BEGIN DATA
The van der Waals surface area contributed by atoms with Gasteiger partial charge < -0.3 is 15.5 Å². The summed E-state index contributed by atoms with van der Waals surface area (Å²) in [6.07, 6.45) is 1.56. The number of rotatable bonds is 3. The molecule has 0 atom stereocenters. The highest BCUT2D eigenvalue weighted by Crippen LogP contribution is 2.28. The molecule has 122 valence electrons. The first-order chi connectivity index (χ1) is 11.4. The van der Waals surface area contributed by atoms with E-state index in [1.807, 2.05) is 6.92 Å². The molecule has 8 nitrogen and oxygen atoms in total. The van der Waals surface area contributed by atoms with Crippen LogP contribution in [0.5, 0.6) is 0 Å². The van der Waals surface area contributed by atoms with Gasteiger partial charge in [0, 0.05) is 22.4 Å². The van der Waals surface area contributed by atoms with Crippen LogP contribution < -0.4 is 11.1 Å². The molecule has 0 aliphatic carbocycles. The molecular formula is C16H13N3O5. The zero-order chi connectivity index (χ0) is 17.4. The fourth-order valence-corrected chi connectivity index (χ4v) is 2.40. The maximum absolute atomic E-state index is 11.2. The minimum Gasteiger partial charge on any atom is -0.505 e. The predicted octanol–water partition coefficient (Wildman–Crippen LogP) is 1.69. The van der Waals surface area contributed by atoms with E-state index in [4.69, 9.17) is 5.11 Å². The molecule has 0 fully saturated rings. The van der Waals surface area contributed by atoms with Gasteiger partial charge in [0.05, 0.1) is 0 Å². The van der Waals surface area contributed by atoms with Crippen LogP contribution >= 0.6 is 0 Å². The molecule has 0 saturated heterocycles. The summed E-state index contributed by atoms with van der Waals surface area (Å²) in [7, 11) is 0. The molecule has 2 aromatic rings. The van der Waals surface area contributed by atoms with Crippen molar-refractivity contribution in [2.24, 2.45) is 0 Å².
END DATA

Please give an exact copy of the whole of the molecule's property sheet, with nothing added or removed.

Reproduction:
The van der Waals surface area contributed by atoms with Gasteiger partial charge < -0.3 is 15.5 Å². The summed E-state index contributed by atoms with van der Waals surface area (Å²) in [6.07, 6.45) is 1.56. The number of rotatable bonds is 3. The molecule has 0 atom stereocenters. The highest BCUT2D eigenvalue weighted by Crippen LogP contribution is 2.28. The molecule has 122 valence electrons. The first-order chi connectivity index (χ1) is 11.4. The van der Waals surface area contributed by atoms with E-state index in [1.807, 2.05) is 6.92 Å². The molecule has 8 nitrogen and oxygen atoms in total. The van der Waals surface area contributed by atoms with Crippen LogP contribution in [0.5, 0.6) is 0 Å². The van der Waals surface area contributed by atoms with Gasteiger partial charge in [0, 0.05) is 22.4 Å². The van der Waals surface area contributed by atoms with Crippen LogP contribution < -0.4 is 11.1 Å². The molecule has 0 aliphatic carbocycles. The molecular formula is C16H13N3O5. The zero-order chi connectivity index (χ0) is 17.4. The fourth-order valence-corrected chi connectivity index (χ4v) is 2.40. The maximum absolute atomic E-state index is 11.2. The minimum Gasteiger partial charge on any atom is -0.505 e. The predicted octanol–water partition coefficient (Wildman–Crippen LogP) is 1.69. The van der Waals surface area contributed by atoms with E-state index in [4.69, 9.17) is 5.11 Å². The molecule has 0 fully saturated rings. The van der Waals surface area contributed by atoms with Gasteiger partial charge in [0.05, 0.1) is 0 Å². The van der Waals surface area contributed by atoms with Crippen LogP contribution >= 0.6 is 0 Å². The molecule has 0 saturated heterocycles. The summed E-state index contributed by atoms with van der Waals surface area (Å²) in [7, 11) is 0. The molecule has 2 aromatic rings. The van der Waals surface area contributed by atoms with Crippen molar-refractivity contribution in [2.24, 2.45) is 0 Å².